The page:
There's no denying that the league itself is leaning to the left, but within the league, the players, staff, and especially the fans run the gambit in terms of political persuasions. This forces the league to try to practice a balancing act that doesn't anger either side too much but does just enough to please them. 

This doesn't stop them from trying to go over the line from time to time to see what they can get away with; thus we get the black national anthem making appearances before games.


Here's the bottom line. The NFL is more than the league itself. Yes, there are definitely woke aspects to it, but to say that the entirety of America's greatest sport is a left-leaning parade of ideologically leftist people is off the mark. It contains devout Christians, atheists, Republicans, Democrats, white people, black people, and every type of person in between. It is, without doubt, a place of true diversity, not the diversity the left thinks is diversity. 

Everyone who attends the games or tunes in to watch does so because of the spirit of the sport and the love they have for teams, players, and the culture surrounding them. These things run deep and these fandoms are the kind that political parties could only wish they had.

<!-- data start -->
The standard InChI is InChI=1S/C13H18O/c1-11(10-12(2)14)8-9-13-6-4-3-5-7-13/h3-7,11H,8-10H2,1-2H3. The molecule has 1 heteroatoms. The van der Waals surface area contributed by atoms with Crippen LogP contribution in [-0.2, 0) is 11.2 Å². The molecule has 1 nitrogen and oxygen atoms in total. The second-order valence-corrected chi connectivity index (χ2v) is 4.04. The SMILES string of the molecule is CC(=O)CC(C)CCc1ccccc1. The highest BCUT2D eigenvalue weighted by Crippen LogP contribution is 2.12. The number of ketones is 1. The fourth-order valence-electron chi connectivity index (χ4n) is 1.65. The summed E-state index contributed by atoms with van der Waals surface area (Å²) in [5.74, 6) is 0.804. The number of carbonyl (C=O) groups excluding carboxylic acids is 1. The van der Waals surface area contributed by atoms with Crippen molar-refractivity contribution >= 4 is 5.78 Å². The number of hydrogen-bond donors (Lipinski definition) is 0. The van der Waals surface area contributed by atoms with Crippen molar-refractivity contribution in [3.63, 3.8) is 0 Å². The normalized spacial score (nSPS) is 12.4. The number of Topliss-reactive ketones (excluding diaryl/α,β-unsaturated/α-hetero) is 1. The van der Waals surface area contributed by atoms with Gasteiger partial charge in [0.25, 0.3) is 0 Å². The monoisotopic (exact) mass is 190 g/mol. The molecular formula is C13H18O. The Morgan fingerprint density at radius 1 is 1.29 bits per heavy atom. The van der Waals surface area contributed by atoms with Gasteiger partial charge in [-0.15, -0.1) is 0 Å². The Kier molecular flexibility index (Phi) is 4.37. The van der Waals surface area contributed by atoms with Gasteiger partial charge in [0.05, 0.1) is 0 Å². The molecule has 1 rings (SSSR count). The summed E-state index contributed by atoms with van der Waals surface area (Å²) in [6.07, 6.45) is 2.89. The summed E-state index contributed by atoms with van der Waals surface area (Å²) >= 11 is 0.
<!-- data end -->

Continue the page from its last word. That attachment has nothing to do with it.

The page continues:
In fact, these fandoms are so enthusiastic that they outshine the political nonsense being forced by the paper pushers in the league. The league isn't about these people, it's about the sport, and no matter how hard they try to make the sport about something else, the sport always wins. 

Yes, the NFL institution is woke. No, I don't think it will stay that way forever. I think that as attitudes change and society evolves, different attitudes will cause the league to shift and adopt new ways of thinking as it tries to please as many people as it can. It's foolish, given that people aren't there to get preached at, but you should never credit corporate goons with too much in the way of sense. 

But the point is that these goons don't matter. The myriad of stories that unfold every year remain an incredible part of American culture. Moreover, football isn't just about the games; it's about the fellowship that develops around them. Friends and family have been gathering together to cheer on their teams for decades, and it's become a bonding agent for entire regions of strangers. Hilariously, the real division that the NFL creates is one team's fans from another, and most of the time, it's a good-natured rivalry... 


...most of the time.

I'm not going to write off all of these things because some flash-in-the-pan political movement got its hooks into everything at one point, including the league. The infection may linger but I doubt it will stay or come to define the league as a whole. Woke corporatism can't survive forever, and while going woke might sink mighty corporations, the love of football and the nation it brings together will help it outlast the political nonsense. 

Also, the Cowboys are going all the way this year.